A June 2012 report from the Institute for Energy Research states that the Environmental Protection Agency (EPA) will close more than 200 coal-fired power plants around the nation that will be a loss of 34 gigawatts (GW) of electricity now generated by those plants. Natural gas fired-plants will replace the coal-fired facilities according to the institute.
Around the Brainerd lakes area one might have noticed that fewer Burlington Northern Santa Fe (BNSF) coal trains have been rolling through town.
In last weekend’s Dispatch, reader Sarah Hayden commented: “It is a beautiful summer night in Brainerd, and I have the windows open while I peacefully slumber in the sweet breeze. BLAaaaaaaST. Now I, along with half of the city, have been jolted awake for the fourth time this night by a blaring train horn.“ Sarah’s comments were on the minds of thousands of residents living in close proximity to the BNSF line that has defined these communities for years. Sarah was advocating a “no horn zone” through the populated areas of Brainerd and Baxter when most folks are asleep.
People who’ve been annoyed with the blaring horn at 3 or 4 a.m. will not need a “no horn zone.” It seems as though the EPA’s actions that will be shuttering coal-fired plants will silence those trains rolling through our towns.
“Within the next three to five years, more than 200 coal-fired electric generating units will be shut down across 25 states due to EPA regulations and factors including cheap natural gas, according to a new report by the American Coalition for Clean Coal Electricity (ACCCE).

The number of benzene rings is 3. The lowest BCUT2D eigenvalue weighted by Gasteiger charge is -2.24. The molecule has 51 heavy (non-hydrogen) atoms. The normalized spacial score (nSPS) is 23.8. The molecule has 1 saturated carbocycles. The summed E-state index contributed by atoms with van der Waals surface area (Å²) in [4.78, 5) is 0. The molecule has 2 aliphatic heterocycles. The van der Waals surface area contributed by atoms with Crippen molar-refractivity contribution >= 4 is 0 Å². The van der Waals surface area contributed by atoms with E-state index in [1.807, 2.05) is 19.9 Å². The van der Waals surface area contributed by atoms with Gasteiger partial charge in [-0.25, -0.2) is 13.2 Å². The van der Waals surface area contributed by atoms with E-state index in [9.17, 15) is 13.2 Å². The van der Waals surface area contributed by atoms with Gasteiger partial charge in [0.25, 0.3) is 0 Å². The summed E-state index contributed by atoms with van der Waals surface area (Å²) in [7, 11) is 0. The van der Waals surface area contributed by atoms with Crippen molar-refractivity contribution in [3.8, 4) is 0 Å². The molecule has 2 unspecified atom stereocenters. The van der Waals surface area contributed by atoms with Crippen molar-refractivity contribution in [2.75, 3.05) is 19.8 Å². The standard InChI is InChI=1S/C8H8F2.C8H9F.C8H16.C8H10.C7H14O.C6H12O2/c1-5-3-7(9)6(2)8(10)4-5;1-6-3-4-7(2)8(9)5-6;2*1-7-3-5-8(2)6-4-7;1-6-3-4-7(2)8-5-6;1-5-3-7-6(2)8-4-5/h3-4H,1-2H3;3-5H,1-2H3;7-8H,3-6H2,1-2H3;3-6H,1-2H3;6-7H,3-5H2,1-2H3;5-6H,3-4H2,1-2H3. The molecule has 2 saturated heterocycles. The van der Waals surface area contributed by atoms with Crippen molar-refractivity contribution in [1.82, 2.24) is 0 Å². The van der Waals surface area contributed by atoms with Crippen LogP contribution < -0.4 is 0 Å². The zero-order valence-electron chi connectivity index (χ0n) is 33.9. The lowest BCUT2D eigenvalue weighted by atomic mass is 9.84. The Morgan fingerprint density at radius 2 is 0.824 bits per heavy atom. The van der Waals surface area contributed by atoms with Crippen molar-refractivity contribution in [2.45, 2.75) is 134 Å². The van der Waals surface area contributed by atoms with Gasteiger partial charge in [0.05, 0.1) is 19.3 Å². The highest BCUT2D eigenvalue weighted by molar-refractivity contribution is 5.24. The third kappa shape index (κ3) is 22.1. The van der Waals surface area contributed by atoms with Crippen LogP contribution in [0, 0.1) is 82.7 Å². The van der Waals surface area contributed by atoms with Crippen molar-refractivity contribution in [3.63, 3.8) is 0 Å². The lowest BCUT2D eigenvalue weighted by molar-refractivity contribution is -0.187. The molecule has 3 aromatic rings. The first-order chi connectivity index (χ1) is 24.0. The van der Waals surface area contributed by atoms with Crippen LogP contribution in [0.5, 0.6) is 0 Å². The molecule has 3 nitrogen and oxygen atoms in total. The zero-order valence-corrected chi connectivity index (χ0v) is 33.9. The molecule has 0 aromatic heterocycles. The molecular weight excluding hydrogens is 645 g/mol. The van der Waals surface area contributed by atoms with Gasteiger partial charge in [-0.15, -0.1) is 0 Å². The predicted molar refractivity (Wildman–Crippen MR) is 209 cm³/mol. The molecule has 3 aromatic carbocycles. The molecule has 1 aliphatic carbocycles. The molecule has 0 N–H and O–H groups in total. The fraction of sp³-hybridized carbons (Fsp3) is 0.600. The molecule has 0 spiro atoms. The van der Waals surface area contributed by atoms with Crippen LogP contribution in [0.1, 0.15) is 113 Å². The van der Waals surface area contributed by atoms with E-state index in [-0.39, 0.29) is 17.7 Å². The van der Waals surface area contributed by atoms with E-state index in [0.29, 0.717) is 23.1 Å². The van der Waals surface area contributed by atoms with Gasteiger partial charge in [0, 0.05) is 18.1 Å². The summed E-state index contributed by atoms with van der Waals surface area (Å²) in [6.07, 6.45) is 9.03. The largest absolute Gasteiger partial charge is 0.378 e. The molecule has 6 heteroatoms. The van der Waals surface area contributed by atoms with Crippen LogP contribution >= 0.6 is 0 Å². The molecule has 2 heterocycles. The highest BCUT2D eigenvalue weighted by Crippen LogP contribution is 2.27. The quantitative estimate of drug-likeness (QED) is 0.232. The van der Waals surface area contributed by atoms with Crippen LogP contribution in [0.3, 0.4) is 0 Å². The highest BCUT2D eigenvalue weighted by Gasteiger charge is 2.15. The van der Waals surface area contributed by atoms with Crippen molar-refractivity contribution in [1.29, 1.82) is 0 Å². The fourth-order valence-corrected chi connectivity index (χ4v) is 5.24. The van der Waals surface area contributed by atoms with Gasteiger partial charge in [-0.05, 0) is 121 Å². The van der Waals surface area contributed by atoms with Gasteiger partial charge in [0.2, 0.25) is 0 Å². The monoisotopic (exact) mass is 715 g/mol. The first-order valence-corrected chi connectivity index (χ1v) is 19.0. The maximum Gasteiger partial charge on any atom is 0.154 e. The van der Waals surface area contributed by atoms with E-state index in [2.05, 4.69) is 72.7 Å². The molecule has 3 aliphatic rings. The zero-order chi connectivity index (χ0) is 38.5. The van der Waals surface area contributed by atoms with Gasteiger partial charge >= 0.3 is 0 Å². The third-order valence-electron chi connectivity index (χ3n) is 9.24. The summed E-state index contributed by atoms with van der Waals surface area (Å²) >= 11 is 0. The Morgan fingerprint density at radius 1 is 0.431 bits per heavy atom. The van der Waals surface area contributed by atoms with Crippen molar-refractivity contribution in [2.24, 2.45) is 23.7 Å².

Why? Perhaps it was this statement made by then Sen. Barack Obama that has followed through to his administration’s policy at the EPA: “So if somebody wants to build a coal-fired plant they can. It’s just that it will bankrupt them....” That statement appeared in the San Francisco Chronicle, in January 2008.
“This is further evidence that EPA is waging a war on coal, and a war on affordable electricity prices and jobs. EPA continues to ignore the damage that its new regulations are causing to the U.S. economy and to states that depend on coal for jobs and affordable electricity,” said Mike Duncan, president and CEO of ACCCE, in a statement.
Mr. Duncan might also add that it’s resulting in job losses in the coal fields of Wyoming and Montana. It is having an impact on the number of railroad jobs, not to mention the jobs that will be lost in the ports of Duluth and Superior, where the western coal is shipped to points east on the Great Lakes.
Loss of jobs on the BNSF are bound to increase. “Across the railroad this past year, coal volumes have been lower due to decreased demand resulting from low natural gas prices and milder weather,” said BNSF Spokeswoman Amy Mcbeth. “Particular areas of our network could see varying levels of traffic depending on customer needs and other factors.”
Sarah, if the recent silence along our rail line is an indicator of things to come, you and many others may choose to open your windows this summer and enjoy uninterrupted sleep.